A project, funded by Sir Bobby Charlton’s charity organization Find a Better Way, is on its way to saving the victims of landmine blasts by 3D printing bone. The $3.4 million regenerative medicine project, headed by the University of Glasgow, will seek to generate synthetic bone using 3D printing, nanotechnology and stem cell research. Find a Better Way and the University of Glasgow signed an official funding agreement earlier this month, and work will begin on January 1, 2017. The goal is to have the first human study ready within five years.
How It Works
In order to regrow bone in the bodies of landmine blast victims, researchers will first 3D print custom-designed bone scaffolds. Those scaffolds would be coated with nanolayers of the growth factor protein BMP-2, along with stem cells. These will be placed into a machine, designed by deputy project leader Professor Matt Dalby at the University of Glasgow. This “Nanokick” machine is designed to shake the bone scaffold 15 nanometers, 1,000 times per second, stimulating the stem cells and growth factor to interact and grow bone tissue on the scaffold at an accelerated rate compared to previous methods.
The technology would make it possible to print custom-fitted bones within a few days, which would then be implanted in the patient. New bone tissue will continue to grow and the scaffold will dissolve, leaving only new bone behind.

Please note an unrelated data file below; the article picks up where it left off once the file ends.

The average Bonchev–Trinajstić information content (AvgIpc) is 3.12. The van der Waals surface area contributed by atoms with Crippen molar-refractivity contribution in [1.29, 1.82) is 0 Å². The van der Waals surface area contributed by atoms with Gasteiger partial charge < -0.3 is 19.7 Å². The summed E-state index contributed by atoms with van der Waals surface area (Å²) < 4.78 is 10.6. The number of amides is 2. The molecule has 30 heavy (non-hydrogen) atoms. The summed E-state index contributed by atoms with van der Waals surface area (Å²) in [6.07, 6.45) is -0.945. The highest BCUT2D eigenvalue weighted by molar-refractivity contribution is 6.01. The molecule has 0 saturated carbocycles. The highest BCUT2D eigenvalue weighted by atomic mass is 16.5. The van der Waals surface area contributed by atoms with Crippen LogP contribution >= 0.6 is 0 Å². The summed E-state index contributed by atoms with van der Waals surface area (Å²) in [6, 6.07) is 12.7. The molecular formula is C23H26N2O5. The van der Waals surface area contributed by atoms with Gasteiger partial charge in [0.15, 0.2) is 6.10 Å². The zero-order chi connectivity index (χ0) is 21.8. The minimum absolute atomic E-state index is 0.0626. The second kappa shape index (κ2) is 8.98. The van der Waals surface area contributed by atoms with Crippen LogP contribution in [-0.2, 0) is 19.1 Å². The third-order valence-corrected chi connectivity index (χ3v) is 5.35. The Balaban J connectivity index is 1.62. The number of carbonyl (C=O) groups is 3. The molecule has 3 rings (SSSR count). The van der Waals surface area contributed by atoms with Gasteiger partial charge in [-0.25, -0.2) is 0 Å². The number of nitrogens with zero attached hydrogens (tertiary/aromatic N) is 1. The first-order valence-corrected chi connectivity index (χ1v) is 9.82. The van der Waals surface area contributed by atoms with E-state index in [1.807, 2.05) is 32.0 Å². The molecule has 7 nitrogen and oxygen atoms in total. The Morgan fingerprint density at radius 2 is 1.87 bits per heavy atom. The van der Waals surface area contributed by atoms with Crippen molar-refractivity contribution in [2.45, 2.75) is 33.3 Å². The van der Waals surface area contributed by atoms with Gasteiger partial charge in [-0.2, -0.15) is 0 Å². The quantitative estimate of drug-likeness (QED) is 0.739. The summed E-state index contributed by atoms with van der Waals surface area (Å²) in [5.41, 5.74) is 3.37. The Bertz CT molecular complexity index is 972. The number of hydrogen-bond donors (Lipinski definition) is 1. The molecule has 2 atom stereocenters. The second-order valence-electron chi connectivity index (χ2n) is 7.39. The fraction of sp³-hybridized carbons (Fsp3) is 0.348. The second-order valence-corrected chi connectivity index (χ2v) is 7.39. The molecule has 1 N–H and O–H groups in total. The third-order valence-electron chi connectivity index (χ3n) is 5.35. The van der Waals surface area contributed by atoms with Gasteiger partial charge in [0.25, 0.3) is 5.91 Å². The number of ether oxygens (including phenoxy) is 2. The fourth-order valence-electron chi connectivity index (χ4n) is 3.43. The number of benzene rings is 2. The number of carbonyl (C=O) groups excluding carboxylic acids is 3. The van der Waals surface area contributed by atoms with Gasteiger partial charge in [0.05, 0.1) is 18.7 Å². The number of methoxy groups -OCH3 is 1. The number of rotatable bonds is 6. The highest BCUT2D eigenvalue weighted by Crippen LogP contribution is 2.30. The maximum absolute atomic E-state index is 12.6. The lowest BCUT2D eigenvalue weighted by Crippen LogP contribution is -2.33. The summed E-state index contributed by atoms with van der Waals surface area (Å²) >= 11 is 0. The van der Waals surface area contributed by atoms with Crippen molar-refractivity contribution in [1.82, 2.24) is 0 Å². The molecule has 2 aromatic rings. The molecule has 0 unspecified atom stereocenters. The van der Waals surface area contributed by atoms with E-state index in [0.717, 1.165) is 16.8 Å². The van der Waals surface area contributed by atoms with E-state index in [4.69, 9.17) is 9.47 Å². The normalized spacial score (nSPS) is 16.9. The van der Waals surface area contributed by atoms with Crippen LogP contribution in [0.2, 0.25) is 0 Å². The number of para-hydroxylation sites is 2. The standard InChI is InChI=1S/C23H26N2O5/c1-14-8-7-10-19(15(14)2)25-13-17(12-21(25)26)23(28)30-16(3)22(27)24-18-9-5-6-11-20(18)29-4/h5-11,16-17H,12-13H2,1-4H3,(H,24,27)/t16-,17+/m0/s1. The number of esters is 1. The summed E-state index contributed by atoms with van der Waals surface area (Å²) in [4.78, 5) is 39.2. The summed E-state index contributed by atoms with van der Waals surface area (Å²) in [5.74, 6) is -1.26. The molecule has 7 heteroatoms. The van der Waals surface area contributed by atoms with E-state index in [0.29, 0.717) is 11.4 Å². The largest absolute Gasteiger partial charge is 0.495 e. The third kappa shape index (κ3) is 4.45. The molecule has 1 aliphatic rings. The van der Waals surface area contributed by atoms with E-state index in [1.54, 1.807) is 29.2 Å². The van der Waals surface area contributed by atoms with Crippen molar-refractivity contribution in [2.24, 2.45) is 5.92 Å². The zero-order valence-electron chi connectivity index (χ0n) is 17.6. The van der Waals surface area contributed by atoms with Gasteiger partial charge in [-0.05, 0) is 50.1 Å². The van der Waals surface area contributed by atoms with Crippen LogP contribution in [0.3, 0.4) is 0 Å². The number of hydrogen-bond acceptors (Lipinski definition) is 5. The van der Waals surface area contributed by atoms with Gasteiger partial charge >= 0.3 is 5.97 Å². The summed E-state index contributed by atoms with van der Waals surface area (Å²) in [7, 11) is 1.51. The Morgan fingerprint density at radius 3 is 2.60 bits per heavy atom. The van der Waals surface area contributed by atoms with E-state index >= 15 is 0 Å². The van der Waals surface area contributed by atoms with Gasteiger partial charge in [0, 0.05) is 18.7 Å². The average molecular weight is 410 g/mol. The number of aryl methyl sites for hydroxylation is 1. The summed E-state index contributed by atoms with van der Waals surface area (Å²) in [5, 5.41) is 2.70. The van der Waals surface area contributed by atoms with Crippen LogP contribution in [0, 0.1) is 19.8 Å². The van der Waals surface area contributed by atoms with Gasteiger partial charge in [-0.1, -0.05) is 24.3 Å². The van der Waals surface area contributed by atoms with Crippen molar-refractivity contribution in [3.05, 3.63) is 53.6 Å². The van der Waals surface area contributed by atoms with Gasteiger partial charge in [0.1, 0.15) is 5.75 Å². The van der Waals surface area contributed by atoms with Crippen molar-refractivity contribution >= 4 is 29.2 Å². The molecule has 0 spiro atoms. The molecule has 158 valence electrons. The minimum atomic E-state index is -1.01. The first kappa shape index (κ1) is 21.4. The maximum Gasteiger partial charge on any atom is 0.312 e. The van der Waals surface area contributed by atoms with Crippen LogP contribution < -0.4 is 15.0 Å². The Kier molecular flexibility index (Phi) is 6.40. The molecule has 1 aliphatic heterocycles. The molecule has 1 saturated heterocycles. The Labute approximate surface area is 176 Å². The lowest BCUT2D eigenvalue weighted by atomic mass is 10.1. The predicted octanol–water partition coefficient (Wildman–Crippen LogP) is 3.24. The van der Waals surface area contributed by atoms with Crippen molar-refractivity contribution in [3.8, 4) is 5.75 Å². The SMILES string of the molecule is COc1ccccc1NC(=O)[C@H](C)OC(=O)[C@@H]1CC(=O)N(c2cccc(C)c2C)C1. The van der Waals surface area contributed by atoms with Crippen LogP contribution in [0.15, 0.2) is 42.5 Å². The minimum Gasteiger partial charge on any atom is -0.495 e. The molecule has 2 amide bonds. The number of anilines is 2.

The team of researchers is also working to develop “off the shelf” synthetic bone, designed in common shapes and sizes required for blast victims. Doctors will be able to cut and shape the bone to meet a specific patient’s needs.
The Need for Better Bone Regrowth Methods
In 2011, Sir Bobby Charlton started Find a Better Way to develop and use technology, facilitate education and provide humanitarian assistance to victims of landmine blasts and their families. An estimated 4,300 people are killed or injured every year as a result of landmines. Because landmines are designed to maim, reconstructive blast surgery is often required to save the lives of victims. Prior attempts to regrow bone, including the use of a specific protein called “growth factor,” have not been successful without side effects and complications.